Essential Reading for First Year Teachers
Reviewed by Linda Biondi
Free yourself! Free yourself from staying up almost all night trying to find ways to differentiate your lesson plans, to establish a positive relationship with parents or guardians, or to prevent discipline problems in your classroom.
Free yourself from searching the Internet for hours and hours to locate ideas, worksheets, behavior plans, and videos to help you…tomorrow. Free yourself from wondering if every teacher feels the same queasiness in the “pit of their stomach” as you do.
The First-Year Teacher’s Survival Guide is an ultra-marvelous book that contains many resources, worksheets, handouts, links to videos, and common sense advice that all teachers need – but especially the novice teacher. As I read the book, I kept wishing I had had this book during my 41-year teaching career. How many countless hours did I spend researching, searching, creating documents! But I’m glad to have it now as I work with pre-service teachers.
News alert! This isn’t a beach read. However, it will be your “go to” reference book – all 512 pages. My advice: first skim through the book to get better acquainted with the book’s setup and offerings. Check out the table of contents and the five categories:
- Learn the Skills Necessary to Become a Professional Educator
- Establish a Productive Classroom Environment
- Teach the Whole Child
- Use Effective Instructional Practices
- Create a Well-Managed Discipline Climate
Within the five categories are pages of templates, worksheets, ideas, strategies, websites, practical advice, and forms for record keeping. This updated text has been created based on feedback from teachers and includes but is not limited to:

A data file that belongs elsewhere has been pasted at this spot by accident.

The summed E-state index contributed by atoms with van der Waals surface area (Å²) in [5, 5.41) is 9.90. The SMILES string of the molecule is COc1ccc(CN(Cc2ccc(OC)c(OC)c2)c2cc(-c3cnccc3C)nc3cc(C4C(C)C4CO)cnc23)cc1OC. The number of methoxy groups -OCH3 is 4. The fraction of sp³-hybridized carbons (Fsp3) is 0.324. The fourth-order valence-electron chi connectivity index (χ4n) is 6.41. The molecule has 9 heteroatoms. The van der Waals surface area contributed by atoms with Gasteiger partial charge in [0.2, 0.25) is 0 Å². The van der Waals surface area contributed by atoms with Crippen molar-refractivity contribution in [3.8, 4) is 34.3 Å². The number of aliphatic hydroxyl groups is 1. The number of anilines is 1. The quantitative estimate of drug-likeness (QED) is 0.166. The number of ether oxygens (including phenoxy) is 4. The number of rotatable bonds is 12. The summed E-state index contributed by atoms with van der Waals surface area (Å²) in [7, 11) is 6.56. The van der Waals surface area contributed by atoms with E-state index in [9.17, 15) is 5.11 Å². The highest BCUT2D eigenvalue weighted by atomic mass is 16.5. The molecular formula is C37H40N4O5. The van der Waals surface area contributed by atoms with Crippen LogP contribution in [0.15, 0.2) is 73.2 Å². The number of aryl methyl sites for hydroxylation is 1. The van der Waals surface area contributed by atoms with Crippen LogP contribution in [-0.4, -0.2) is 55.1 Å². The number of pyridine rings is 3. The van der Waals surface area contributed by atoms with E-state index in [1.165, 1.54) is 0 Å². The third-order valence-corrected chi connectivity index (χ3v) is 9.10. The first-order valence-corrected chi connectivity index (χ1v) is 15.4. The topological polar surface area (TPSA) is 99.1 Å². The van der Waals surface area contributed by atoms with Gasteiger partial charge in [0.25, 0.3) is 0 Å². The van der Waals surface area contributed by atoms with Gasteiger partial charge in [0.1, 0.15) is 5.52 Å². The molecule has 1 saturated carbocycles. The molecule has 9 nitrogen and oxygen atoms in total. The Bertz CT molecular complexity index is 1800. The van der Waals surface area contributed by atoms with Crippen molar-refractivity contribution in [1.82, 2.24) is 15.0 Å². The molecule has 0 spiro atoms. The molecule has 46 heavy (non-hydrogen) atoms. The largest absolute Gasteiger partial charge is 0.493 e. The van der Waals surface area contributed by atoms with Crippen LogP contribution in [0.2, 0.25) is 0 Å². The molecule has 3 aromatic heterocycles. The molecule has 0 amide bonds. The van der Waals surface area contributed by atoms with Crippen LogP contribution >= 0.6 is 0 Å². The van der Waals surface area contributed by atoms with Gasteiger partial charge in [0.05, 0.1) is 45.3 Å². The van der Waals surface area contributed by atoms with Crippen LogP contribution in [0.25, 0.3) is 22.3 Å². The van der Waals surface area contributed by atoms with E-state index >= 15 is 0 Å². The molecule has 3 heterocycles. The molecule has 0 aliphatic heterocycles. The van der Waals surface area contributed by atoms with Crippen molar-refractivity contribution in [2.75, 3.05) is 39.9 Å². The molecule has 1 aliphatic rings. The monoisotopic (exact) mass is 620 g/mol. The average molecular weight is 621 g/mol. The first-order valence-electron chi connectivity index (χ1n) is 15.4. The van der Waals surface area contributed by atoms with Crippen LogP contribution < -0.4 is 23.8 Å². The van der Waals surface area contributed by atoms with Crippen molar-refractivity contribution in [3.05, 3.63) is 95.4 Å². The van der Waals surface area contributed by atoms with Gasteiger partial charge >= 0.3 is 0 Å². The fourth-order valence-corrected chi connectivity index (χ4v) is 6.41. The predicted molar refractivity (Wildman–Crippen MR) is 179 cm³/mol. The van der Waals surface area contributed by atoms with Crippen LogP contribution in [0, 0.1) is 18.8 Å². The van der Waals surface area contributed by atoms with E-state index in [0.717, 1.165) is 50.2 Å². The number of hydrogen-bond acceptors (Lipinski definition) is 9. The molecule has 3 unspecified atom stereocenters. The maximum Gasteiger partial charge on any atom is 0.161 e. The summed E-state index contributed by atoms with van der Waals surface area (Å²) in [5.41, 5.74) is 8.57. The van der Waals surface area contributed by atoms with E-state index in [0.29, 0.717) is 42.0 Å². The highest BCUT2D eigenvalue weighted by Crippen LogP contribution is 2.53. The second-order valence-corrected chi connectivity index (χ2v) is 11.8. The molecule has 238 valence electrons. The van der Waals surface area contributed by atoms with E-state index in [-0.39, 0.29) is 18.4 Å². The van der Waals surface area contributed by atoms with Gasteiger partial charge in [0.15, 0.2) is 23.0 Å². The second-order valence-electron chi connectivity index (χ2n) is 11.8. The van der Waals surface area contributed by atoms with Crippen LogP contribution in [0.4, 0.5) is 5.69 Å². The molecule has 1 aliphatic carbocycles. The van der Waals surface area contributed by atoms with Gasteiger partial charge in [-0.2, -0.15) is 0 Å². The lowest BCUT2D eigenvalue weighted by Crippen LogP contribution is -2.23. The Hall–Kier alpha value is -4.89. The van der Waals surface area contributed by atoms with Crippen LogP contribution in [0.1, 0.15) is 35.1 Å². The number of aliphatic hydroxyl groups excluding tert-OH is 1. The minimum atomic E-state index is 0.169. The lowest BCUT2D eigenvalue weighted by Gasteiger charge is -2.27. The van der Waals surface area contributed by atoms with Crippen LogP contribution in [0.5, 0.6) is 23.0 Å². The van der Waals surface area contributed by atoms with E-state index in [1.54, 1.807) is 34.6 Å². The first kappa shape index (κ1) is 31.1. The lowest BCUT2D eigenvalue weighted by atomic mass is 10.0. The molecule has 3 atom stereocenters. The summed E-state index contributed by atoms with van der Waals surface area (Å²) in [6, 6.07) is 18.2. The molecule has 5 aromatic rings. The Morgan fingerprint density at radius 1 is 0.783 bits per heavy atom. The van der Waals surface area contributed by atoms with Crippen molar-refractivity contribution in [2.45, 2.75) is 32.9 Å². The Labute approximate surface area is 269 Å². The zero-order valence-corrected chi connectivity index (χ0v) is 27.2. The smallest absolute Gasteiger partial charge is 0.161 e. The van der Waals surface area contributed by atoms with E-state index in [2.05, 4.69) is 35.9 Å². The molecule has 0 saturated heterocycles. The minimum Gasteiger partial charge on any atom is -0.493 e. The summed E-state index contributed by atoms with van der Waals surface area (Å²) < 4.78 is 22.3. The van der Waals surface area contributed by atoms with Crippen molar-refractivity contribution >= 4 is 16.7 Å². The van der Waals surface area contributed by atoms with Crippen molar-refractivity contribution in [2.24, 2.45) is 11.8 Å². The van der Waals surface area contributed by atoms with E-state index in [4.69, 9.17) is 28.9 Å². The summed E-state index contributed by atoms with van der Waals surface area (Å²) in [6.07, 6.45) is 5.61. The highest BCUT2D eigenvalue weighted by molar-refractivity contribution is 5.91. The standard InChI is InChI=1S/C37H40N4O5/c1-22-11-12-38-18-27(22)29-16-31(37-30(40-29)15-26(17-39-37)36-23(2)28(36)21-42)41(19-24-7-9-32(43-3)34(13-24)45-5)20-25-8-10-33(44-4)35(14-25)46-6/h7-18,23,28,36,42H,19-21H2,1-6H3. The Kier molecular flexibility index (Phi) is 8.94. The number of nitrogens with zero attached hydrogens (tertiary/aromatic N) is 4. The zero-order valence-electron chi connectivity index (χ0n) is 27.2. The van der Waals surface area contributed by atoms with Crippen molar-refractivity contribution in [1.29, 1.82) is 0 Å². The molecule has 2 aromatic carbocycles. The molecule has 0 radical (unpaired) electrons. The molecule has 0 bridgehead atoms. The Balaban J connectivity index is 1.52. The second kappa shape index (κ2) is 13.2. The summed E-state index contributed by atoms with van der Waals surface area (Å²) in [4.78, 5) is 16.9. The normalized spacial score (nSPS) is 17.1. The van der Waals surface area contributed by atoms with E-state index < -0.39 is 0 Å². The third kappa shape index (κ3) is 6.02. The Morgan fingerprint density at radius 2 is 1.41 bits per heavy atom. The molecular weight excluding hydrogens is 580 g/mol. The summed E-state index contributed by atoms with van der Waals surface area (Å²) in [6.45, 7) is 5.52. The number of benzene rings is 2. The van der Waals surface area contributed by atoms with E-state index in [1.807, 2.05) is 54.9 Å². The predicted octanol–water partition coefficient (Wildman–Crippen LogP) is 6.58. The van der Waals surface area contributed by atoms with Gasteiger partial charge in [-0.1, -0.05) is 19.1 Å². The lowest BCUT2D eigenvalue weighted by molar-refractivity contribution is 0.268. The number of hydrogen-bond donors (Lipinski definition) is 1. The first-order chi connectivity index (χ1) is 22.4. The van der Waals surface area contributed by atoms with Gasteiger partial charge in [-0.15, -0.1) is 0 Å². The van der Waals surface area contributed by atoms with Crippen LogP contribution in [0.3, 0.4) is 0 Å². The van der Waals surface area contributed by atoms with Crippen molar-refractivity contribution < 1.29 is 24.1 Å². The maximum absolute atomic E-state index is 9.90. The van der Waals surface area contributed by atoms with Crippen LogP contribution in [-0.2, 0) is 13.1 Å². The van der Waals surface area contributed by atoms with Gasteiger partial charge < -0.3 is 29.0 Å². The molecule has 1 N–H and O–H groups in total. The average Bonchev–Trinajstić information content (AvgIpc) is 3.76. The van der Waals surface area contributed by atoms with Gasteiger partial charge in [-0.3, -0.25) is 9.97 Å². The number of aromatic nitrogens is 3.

- How to take charge of your own professional growth
- Helping students develop a growth mindset
- Incorporating social and emotional learning into your teaching
- Establishing a positive role in your interactions with colleagues, students, and parents
- Effective discipline techniques/preventing possible discipline situations
As educators, our job is overwhelming and underrated. We are the MOST significant factor in a child’s schooling. Think about it. We are there to support them, educate them, be there as a sounding board, offer advice as needed, and educate ourselves to be better teachers along the way. This book is all about that.
Teaching in the 21st century
Before launching into the nuts and bolts of teaching (i.e. lesson planning, units, etc.), Thompson explains what it is like to be an educator in the twenty-first century. She speaks of the challenges, responsibilities, frustrations, and rewards. She reminds us that all teachers and supporting educators are experiencing the same feelings.
The first chapter begins with what teaching is all about. It’s about the joy in knowing that you have changed a student’s life or inspired them to challenge their thinking and learning. It’s also about being a lifelong learner and stepping out of your comfort zone. Thompson notes professional development options such as attending edcamps, establishing your own PLN (professional learning network), observing other colleagues and having colleagues take a “snapshot” visit of your classroom, setting professional goals, and establishing reflective practice.